Laurel stepped into the house, and the vibe was very chill. Irie, mellow, warm. Perry is a good cook, says Alicia. He’s known for his pizzas. Perry gives a small, practical nod, as he places broccoli florets onto a small crust. Laurel hand over the dates, joins the group clustered around the coffee table in the living room, and begins peeling a grapefruit. Mikey and Laurel both had dining-room chairs, arranged around the coffee table, facing their other friends who were on the sofa. Laurel immediately get him. They have a kind of magnetism and start talking about music. Mikey has a Bad Brains tattoo on his upper arm, which Laurel thinks is hilarious and super charming. He also speaks quickly and articulately about any pop culture topic ranging from where to see a movie for $2 in Pasadena, 80’s New Wave, and the art of DJing. Somehow they get into talking about the materiality of substances.
I noticed recently that I can tell the difference between turpentine and water in a jar by the way it moves, Laurel says. Turpentine moves more quickly because it has ever so slightly less viscosity than water. I mean it’s really wild. I feel like a shaman or something whose spiritually connected with my materials.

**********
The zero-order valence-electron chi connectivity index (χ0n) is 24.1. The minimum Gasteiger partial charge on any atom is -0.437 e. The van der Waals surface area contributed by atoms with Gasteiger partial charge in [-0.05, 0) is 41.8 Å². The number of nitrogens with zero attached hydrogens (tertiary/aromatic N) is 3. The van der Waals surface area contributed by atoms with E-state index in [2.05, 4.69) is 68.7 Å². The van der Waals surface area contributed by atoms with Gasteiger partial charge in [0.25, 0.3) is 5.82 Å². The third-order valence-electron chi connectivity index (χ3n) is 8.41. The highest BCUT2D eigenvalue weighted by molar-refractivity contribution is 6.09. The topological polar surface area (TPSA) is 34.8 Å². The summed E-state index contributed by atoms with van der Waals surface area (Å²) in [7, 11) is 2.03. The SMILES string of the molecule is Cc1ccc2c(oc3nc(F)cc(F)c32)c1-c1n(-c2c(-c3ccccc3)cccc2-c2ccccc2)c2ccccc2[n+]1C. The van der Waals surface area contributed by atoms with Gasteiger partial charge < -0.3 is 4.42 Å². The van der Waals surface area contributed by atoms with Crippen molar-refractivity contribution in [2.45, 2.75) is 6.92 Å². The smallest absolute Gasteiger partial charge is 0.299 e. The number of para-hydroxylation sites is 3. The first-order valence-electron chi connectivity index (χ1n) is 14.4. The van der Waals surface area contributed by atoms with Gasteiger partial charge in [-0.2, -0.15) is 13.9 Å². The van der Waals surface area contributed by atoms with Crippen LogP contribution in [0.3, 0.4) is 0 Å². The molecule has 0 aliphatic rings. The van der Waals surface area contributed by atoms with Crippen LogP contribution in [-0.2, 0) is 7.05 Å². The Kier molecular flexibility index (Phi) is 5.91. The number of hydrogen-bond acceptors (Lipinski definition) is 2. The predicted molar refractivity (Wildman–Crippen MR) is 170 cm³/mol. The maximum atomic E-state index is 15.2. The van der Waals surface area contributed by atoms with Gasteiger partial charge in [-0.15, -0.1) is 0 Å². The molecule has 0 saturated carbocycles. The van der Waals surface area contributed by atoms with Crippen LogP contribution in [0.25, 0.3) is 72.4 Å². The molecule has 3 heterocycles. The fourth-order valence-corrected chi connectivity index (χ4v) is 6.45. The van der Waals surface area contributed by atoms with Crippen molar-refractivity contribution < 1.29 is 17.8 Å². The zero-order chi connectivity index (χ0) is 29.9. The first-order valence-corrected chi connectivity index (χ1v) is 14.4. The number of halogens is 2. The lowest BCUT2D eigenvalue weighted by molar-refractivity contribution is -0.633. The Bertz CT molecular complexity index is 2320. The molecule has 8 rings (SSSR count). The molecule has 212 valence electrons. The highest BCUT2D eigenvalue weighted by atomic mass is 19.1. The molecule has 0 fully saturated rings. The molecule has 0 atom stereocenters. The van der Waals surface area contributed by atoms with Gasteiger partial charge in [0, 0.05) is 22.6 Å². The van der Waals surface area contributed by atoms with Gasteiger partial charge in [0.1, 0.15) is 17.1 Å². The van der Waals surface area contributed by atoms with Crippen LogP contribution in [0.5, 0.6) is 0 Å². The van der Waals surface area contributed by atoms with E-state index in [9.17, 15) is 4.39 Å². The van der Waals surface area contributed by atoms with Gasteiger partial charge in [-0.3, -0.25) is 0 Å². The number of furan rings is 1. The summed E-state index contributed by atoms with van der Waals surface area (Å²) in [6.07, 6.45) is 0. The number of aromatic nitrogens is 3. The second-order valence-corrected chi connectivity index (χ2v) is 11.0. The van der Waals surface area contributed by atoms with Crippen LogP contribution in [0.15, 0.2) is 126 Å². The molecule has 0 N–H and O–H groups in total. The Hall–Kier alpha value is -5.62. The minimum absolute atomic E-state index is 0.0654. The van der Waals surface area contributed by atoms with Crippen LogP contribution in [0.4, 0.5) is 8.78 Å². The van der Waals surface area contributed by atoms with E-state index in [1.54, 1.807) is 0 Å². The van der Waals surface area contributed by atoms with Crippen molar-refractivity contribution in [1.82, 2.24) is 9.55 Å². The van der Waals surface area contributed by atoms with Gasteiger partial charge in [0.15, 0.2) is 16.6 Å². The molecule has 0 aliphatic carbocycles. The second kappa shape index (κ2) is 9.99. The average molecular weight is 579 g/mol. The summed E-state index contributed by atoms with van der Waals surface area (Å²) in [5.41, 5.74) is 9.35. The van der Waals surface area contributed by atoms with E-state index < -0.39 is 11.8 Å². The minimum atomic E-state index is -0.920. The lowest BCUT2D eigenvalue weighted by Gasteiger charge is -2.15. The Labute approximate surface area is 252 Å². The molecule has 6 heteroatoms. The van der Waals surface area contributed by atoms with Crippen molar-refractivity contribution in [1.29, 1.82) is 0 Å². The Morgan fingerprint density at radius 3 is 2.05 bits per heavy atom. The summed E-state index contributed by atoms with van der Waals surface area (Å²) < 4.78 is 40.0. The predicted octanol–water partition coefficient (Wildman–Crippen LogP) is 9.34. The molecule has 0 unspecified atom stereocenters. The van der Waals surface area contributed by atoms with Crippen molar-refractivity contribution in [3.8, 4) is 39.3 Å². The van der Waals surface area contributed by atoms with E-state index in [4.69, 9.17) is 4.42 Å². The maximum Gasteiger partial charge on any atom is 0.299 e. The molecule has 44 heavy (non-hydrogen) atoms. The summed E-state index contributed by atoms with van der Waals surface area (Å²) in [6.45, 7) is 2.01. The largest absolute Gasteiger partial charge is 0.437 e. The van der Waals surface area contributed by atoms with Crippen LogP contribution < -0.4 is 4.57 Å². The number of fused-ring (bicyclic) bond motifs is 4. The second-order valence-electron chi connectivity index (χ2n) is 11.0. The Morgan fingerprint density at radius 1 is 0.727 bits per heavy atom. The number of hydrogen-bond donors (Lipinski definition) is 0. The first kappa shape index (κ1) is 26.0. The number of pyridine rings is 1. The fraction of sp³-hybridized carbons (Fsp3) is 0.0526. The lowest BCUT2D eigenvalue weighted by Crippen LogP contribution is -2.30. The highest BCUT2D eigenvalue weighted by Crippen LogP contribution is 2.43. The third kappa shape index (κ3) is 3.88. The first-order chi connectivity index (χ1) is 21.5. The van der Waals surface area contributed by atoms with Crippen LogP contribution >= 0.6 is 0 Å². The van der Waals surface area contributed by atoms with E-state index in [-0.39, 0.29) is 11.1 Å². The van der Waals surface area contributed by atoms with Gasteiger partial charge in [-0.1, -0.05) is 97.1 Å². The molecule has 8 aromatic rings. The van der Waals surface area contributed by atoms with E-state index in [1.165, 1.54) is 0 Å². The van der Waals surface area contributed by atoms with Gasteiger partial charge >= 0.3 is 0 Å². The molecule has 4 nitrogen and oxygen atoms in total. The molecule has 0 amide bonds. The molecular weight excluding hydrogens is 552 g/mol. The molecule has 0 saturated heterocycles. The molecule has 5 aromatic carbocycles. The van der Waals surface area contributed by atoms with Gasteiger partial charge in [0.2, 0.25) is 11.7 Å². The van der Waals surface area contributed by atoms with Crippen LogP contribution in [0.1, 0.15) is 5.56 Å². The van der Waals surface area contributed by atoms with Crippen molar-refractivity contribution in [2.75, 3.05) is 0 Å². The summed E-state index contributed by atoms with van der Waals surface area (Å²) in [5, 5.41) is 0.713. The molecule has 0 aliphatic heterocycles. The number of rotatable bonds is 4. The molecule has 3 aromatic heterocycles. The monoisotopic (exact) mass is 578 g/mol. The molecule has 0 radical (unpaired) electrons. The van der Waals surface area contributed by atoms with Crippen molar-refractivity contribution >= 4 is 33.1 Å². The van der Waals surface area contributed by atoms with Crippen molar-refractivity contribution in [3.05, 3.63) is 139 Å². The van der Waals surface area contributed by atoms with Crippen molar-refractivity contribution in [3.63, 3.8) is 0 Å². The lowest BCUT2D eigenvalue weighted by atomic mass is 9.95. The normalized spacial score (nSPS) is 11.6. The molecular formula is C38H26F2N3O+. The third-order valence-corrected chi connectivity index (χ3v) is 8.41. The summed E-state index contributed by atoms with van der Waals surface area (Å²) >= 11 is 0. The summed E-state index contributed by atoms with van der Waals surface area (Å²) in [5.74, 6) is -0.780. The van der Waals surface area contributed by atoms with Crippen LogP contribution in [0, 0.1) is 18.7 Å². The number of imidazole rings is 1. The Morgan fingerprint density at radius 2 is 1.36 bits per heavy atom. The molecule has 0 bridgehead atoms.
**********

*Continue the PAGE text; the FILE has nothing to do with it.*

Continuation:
Yeah, says Mikey, not in a way that he’s agreeing with her just to be agreeable, but somehow really connecting with her on a meaningful point that they both understand. I’m that way with my vinyls. (I DJ), he explains. I can tell different records apart by the way the grooves feel.
Wow. That really blows her mind.
Another few guys join the party, and somehow, they get into talking about one guy’s cholla mom’s tattooed eyebrows, which sparks a conversation on cosmetics, and body modification. Mikey says something about his nose.
I like it, Laurel says.
She does like it. That he is self-conscious about it jerks her heartstrings, and she wants to give him a hug.
He asks her to go to the two-dollar-movies, and she says maybe so, let’s exchange numbers. She's very tired and goes home early. They don’t hang out again until he comes to her show of paintings in June. She's always busy, or working, or something.
It strikes Laurel that Mikey has a materialist conception of the world, because he has a self-quantifying bent that’s evident in the way he engages with people and compares himself to other people within a group, and an escapist tendency, to lose himself in art as a way of disengaging with his own reality.